A report out last week showed that a congestion charge would help reduce traffic jams and accidents and increase public transport usage, but objections have been raised from different quarters.
First Anu Vehviläinen, Finland's Minister of Transport, criticised the idea last week. She said that public transport would need too much investment to make a congestion charge work, and that the proposed enforcement mechanism, a satellite system, may be too unreliable.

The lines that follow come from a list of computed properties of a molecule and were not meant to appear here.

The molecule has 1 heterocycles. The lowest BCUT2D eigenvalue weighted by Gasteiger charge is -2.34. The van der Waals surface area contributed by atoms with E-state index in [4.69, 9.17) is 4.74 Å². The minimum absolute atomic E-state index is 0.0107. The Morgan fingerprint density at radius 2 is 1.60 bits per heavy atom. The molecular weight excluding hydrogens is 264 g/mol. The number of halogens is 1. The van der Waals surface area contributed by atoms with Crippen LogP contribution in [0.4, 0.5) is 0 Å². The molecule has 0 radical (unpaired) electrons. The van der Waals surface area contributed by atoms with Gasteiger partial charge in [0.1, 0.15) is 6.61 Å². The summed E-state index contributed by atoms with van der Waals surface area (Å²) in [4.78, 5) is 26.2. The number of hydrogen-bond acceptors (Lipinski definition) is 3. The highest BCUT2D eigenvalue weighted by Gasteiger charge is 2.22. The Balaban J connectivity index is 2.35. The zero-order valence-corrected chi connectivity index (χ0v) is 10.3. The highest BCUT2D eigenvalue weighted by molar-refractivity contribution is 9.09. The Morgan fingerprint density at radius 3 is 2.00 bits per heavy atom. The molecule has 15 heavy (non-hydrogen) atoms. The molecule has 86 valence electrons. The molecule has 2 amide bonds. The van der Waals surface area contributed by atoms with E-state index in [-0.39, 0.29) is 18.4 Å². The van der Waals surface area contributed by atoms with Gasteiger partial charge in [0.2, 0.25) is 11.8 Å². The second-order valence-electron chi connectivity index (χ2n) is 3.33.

According to Jorma Nyrhilä, deputy head of the Helsinki Region Chamber of Commerce, any congestion charge would present employers with a dilemma. There are currently 40,000 company cars on the road in Helsinki, and Nyrhilä believes it's unlikely their number would decline. He added that employers could well pass on the additional costs to their employees if a charge were introduced.
Any decisions are unlikely to be made before this year's general election, when the Green party is expected to advocate implementation of congestion charging as an environmental measure.